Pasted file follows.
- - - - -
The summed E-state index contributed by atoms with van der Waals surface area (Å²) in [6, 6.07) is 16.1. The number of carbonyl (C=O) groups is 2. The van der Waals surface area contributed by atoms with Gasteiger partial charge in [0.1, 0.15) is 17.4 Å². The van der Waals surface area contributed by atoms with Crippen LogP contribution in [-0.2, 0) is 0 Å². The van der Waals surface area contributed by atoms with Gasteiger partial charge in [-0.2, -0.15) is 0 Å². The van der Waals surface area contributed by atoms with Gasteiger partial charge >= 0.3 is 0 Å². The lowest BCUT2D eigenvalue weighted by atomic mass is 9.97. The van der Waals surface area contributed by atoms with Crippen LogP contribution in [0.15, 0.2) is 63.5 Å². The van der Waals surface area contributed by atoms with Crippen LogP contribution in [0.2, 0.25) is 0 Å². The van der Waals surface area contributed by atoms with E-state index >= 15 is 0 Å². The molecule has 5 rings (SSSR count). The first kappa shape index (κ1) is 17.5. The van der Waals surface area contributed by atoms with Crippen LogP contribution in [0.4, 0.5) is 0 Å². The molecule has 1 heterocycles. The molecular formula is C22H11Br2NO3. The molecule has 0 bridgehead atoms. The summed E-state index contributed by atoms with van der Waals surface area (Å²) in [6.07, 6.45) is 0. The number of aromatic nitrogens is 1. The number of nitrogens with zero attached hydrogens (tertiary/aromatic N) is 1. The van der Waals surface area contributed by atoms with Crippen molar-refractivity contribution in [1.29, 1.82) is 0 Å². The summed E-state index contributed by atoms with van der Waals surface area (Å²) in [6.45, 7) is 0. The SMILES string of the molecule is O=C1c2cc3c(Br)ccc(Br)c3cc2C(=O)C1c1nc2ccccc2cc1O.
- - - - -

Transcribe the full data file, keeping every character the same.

The summed E-state index contributed by atoms with van der Waals surface area (Å²) in [6, 6.07) is 16.1. The number of carbonyl (C=O) groups is 2. The van der Waals surface area contributed by atoms with Gasteiger partial charge in [0.1, 0.15) is 17.4 Å². The van der Waals surface area contributed by atoms with Crippen LogP contribution in [-0.2, 0) is 0 Å². The van der Waals surface area contributed by atoms with Gasteiger partial charge in [-0.2, -0.15) is 0 Å². The van der Waals surface area contributed by atoms with Gasteiger partial charge >= 0.3 is 0 Å². The lowest BCUT2D eigenvalue weighted by atomic mass is 9.97. The van der Waals surface area contributed by atoms with Crippen LogP contribution in [0.15, 0.2) is 63.5 Å². The van der Waals surface area contributed by atoms with Crippen LogP contribution in [0.2, 0.25) is 0 Å². The van der Waals surface area contributed by atoms with E-state index >= 15 is 0 Å². The molecule has 5 rings (SSSR count). The first kappa shape index (κ1) is 17.5. The van der Waals surface area contributed by atoms with Crippen LogP contribution in [0.4, 0.5) is 0 Å². The molecule has 1 heterocycles. The molecular formula is C22H11Br2NO3. The molecule has 0 bridgehead atoms. The summed E-state index contributed by atoms with van der Waals surface area (Å²) in [6.07, 6.45) is 0. The number of aromatic nitrogens is 1. The number of nitrogens with zero attached hydrogens (tertiary/aromatic N) is 1. The van der Waals surface area contributed by atoms with Crippen molar-refractivity contribution in [1.29, 1.82) is 0 Å². The summed E-state index contributed by atoms with van der Waals surface area (Å²) in [6.45, 7) is 0. The SMILES string of the molecule is O=C1c2cc3c(Br)ccc(Br)c3cc2C(=O)C1c1nc2ccccc2cc1O.